December 2008 – AggBeat
The other three accidents included falls over embankments and a rollover down a slope. Earlier accidents in 2008 included a couple of mechanics who were killed while performing maintenance work. All employees should be trained in proper procedures and hazard recognition, according to the alert. The dozer’s blade should be kept between the operator and the edge when operating close to highwalls, and pre-operational equipment checks are essential.
MSHA also posted a Metal/Nonmetal Fatal Accident Update, stressing that 20 fatal accidents had occurred as of Oct. 17, 2008. Ten of the fatalities occurred during maintenance and repair tasks; four were contractors; five could have been prevented by wearing personal protective equipment; and two were electrical. Five of the fatal accidents occurred during the first 17 days of October. MSHA stressed the use of best practices:
* Examine work areas;
* Identify, eliminate, isolate, and control all hazards in the workplace;
* Conduct pre-operational inspections;
* Use fall protection when required;
* Report “near misses” or close calls; and
* Use lockout/tagout procedures.
Stormwater enforcement is coming
On Oct. 9, members of the National Stone, Sand & Gravel Association’s Environmental Committee were told to get their houses in order and be prepared for federal stormwater inspectors to be looking for violations. According to a report in the Illinois Association of Aggregate Producers newsletter, Update, Ken Gigliello, acting director of the U.S. Environmental Protection Agency’s (USEPA) Compliance Assessment and Media Programs Division of the Office of Compliance, told the audience they needed to have stormwater permits in place, be sampling according to their permit, have best management practices in place, have a current stormwater pollution prevention plan for the site, and have a current spill prevention, control, and countermeasure plan. The USEPA plans to inspect both aggregate and ready-mixed concrete facilities as part of its 2008-09 enforcement initiative.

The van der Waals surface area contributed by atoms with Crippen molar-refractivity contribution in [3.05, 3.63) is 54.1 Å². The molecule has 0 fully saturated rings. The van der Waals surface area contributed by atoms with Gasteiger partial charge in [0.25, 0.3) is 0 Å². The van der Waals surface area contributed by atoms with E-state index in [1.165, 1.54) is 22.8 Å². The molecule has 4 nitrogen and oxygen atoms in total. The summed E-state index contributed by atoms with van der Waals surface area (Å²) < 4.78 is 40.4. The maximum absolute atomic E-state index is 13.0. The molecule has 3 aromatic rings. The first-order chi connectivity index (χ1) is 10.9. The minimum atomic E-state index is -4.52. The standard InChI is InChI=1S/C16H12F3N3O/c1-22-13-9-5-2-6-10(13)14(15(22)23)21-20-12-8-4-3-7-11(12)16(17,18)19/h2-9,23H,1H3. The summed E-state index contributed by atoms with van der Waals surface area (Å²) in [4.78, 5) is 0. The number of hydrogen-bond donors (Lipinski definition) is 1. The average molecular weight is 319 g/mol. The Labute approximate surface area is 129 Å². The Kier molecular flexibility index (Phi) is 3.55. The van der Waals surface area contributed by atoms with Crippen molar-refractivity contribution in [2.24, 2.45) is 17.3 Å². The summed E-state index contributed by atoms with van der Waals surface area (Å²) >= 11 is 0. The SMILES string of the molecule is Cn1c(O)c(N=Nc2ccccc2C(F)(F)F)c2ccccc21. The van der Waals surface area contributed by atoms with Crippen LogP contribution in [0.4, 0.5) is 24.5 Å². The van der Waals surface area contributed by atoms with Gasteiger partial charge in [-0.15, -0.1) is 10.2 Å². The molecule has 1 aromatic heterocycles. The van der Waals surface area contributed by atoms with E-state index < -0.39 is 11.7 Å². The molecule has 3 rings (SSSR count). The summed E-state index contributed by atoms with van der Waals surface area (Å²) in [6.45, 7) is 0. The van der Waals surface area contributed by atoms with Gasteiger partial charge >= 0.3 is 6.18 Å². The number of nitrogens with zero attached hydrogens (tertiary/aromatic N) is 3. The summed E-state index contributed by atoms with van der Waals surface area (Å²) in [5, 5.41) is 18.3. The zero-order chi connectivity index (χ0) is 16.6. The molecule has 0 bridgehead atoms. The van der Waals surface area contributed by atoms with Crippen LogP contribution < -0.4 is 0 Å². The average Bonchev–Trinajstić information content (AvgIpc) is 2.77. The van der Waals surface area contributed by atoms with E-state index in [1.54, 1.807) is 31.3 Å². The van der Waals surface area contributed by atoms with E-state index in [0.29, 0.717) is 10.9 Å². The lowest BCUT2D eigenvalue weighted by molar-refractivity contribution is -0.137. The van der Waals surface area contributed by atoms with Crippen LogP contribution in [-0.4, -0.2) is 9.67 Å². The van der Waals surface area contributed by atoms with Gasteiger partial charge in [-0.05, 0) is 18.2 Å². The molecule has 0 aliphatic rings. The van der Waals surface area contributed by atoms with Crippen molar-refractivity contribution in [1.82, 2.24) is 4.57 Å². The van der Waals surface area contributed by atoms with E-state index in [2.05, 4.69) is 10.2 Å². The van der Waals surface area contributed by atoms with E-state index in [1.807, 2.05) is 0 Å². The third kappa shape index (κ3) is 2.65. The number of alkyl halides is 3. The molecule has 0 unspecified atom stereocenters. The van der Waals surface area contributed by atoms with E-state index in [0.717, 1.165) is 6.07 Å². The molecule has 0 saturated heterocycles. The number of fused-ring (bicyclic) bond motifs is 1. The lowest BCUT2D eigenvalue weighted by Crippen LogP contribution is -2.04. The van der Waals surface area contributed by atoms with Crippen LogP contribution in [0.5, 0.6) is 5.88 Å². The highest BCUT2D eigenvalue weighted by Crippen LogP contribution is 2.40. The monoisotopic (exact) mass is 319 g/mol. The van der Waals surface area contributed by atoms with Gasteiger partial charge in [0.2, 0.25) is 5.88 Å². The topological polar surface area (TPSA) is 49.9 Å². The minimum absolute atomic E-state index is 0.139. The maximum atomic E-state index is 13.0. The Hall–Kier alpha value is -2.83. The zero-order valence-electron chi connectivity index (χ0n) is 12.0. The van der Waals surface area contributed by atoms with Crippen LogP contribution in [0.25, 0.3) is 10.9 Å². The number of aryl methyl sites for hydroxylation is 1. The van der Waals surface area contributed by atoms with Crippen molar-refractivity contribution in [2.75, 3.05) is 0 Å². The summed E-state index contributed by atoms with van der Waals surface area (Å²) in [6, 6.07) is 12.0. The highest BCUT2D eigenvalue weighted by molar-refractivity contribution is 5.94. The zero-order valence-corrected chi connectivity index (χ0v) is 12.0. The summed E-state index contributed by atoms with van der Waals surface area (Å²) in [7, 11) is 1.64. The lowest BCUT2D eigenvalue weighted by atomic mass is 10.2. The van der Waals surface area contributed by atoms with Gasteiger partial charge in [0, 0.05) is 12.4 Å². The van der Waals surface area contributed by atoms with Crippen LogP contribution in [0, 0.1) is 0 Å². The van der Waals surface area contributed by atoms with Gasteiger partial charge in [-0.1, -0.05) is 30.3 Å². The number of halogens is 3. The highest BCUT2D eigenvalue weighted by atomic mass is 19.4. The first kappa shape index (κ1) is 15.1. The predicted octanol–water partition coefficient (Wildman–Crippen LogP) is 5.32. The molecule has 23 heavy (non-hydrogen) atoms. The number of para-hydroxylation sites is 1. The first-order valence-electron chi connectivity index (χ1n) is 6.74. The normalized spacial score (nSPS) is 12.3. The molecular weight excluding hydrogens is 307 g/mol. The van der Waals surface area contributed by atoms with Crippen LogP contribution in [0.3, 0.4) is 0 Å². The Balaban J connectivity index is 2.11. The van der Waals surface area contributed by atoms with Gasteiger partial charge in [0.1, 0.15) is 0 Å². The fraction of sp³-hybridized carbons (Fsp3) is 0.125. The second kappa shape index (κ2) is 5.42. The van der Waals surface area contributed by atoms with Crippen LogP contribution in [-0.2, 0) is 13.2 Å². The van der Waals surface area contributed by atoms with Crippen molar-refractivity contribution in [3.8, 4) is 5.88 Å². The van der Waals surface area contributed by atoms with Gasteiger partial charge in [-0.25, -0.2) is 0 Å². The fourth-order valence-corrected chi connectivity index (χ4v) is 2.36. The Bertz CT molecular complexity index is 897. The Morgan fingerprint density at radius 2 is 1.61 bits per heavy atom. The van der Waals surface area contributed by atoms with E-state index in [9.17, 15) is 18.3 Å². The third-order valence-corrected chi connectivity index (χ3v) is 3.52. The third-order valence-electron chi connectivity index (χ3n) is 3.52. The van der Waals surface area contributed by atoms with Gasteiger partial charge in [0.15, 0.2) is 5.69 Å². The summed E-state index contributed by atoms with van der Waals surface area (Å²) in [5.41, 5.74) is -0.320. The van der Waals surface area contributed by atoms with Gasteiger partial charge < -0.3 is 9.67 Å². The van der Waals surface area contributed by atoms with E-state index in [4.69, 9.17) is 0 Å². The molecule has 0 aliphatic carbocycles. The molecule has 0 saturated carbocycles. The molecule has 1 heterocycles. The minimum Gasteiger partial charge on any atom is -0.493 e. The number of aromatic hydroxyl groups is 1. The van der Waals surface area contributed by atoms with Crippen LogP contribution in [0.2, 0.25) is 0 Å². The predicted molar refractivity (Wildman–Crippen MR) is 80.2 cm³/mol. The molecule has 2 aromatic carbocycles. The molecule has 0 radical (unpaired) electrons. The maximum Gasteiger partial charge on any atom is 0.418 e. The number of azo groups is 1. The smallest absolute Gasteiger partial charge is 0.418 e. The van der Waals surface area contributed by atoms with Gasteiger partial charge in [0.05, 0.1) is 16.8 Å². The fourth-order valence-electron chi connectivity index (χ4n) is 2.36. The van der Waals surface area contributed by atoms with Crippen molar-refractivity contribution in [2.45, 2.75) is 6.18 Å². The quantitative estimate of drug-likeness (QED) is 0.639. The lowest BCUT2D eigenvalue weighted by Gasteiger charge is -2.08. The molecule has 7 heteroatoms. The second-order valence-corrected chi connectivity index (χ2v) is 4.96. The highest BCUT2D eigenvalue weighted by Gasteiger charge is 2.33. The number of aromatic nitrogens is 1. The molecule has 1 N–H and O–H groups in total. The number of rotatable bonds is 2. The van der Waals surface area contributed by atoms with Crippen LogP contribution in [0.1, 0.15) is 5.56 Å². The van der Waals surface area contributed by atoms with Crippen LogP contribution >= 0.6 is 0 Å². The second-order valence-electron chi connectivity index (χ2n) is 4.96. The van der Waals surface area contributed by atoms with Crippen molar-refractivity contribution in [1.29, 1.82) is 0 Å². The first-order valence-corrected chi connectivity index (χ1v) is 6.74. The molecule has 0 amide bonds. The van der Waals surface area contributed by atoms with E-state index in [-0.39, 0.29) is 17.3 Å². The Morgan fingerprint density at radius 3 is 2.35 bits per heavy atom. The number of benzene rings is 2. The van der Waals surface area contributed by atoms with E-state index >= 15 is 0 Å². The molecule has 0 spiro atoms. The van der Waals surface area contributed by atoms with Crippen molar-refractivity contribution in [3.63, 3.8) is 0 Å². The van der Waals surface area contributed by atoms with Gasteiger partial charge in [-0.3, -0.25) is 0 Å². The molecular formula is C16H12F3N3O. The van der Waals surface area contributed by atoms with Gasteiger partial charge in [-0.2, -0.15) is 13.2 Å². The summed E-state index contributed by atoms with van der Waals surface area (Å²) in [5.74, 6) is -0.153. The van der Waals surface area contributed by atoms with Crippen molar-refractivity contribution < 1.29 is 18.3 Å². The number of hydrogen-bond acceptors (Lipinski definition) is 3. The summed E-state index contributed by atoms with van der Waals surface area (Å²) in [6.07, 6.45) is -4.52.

Holcim recognizes sustainable construction projects
The Holcim Foundation announced nine winners of the second North American Holcim Awards competition for sustainable construction projects at a ceremony in Montreal. The nine projects showcase the latest approaches to address critical topics that include affordable housing, employment, renewable energy, and water efficiency. This year’s winners are:
* Gold Award – New York City’s first carbon-neutral building, the Solar 2 Green Energy, Arts, and Education Center. The project, led by Christopher J. Collins, will be constructed on a “brownfield” waterfront site in downtown Manhattan.
* Silver Award - a self-contained day labor station in San Francisco, designed by Liz Obgu of the San Francisco-based nonprofit organization Public Architecture.
* Bronze Award - the Living with Lakes Center, a freshwater lake restoration and research facility in Ontario. The project will be overseen by Laurentian University scientist John Gunn.
*Acknowledgement prizes – three submissions received acknowledgement for innovative approaches to sustainable construction: an urban sustainability education center on the site of an old brickworks facility; a minimal-impact North Vancouver Outdoor School; and a strategy to augment the honeybee population in Detroit by transforming open urban spaces into green parks.
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